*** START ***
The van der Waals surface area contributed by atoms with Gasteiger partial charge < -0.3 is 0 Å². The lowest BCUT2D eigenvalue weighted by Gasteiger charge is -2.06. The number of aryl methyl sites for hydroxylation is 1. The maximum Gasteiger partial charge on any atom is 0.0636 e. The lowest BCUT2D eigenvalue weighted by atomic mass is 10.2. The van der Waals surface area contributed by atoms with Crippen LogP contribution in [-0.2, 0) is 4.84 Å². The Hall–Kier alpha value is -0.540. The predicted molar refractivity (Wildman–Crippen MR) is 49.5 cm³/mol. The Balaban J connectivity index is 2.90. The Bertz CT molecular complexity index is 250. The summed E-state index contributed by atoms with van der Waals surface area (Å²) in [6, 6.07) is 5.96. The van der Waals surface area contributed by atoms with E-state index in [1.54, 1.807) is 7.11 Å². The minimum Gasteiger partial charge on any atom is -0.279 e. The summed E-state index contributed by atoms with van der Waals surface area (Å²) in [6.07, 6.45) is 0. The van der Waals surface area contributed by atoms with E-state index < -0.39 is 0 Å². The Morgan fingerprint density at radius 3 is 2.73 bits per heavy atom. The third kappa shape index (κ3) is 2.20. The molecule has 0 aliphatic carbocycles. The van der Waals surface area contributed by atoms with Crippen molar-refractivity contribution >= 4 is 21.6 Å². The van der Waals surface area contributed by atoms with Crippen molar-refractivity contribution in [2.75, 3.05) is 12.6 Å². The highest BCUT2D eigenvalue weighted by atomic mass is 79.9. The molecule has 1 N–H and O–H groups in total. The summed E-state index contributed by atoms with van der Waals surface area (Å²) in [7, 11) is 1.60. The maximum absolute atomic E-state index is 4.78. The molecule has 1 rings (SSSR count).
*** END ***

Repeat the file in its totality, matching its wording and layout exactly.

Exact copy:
The van der Waals surface area contributed by atoms with Gasteiger partial charge < -0.3 is 0 Å². The lowest BCUT2D eigenvalue weighted by Gasteiger charge is -2.06. The number of aryl methyl sites for hydroxylation is 1. The maximum Gasteiger partial charge on any atom is 0.0636 e. The lowest BCUT2D eigenvalue weighted by atomic mass is 10.2. The van der Waals surface area contributed by atoms with Crippen LogP contribution in [-0.2, 0) is 4.84 Å². The Hall–Kier alpha value is -0.540. The predicted molar refractivity (Wildman–Crippen MR) is 49.5 cm³/mol. The Balaban J connectivity index is 2.90. The Bertz CT molecular complexity index is 250. The summed E-state index contributed by atoms with van der Waals surface area (Å²) in [6, 6.07) is 5.96. The van der Waals surface area contributed by atoms with E-state index in [1.54, 1.807) is 7.11 Å². The minimum Gasteiger partial charge on any atom is -0.279 e. The summed E-state index contributed by atoms with van der Waals surface area (Å²) in [6.07, 6.45) is 0. The van der Waals surface area contributed by atoms with E-state index < -0.39 is 0 Å². The Morgan fingerprint density at radius 3 is 2.73 bits per heavy atom. The third kappa shape index (κ3) is 2.20. The molecule has 0 aliphatic carbocycles. The van der Waals surface area contributed by atoms with Crippen molar-refractivity contribution >= 4 is 21.6 Å². The van der Waals surface area contributed by atoms with Crippen molar-refractivity contribution in [2.75, 3.05) is 12.6 Å². The highest BCUT2D eigenvalue weighted by atomic mass is 79.9. The molecule has 1 N–H and O–H groups in total. The summed E-state index contributed by atoms with van der Waals surface area (Å²) in [7, 11) is 1.60. The maximum absolute atomic E-state index is 4.78. The molecule has 1 rings (SSSR count).